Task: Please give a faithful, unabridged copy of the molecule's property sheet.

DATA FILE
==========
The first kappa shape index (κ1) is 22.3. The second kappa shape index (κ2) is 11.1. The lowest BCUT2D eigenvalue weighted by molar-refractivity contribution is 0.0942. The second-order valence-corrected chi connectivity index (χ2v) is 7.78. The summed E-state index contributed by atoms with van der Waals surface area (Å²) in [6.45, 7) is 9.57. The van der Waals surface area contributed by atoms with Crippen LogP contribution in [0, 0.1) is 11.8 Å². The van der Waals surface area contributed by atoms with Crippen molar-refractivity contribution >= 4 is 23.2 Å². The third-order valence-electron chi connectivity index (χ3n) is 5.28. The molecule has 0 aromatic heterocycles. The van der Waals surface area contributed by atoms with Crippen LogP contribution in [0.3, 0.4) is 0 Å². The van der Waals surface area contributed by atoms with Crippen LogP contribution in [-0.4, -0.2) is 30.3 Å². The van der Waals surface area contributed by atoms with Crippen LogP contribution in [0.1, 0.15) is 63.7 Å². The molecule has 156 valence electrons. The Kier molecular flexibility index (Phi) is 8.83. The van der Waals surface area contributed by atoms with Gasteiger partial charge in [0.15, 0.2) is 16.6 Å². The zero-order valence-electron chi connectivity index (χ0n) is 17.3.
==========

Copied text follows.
The first kappa shape index (κ1) is 22.3. The second kappa shape index (κ2) is 11.1. The lowest BCUT2D eigenvalue weighted by molar-refractivity contribution is 0.0942. The second-order valence-corrected chi connectivity index (χ2v) is 7.78. The summed E-state index contributed by atoms with van der Waals surface area (Å²) in [6.45, 7) is 9.57. The van der Waals surface area contributed by atoms with Crippen LogP contribution in [0, 0.1) is 11.8 Å². The van der Waals surface area contributed by atoms with Crippen molar-refractivity contribution >= 4 is 23.2 Å². The third-order valence-electron chi connectivity index (χ3n) is 5.28. The molecule has 0 aromatic heterocycles. The van der Waals surface area contributed by atoms with Crippen LogP contribution in [0.3, 0.4) is 0 Å². The van der Waals surface area contributed by atoms with Crippen LogP contribution in [-0.4, -0.2) is 30.3 Å². The van der Waals surface area contributed by atoms with Crippen LogP contribution in [0.1, 0.15) is 63.7 Å². The molecule has 156 valence electrons. The Kier molecular flexibility index (Phi) is 8.83. The van der Waals surface area contributed by atoms with Gasteiger partial charge in [0.15, 0.2) is 16.6 Å². The zero-order valence-electron chi connectivity index (χ0n) is 17.3.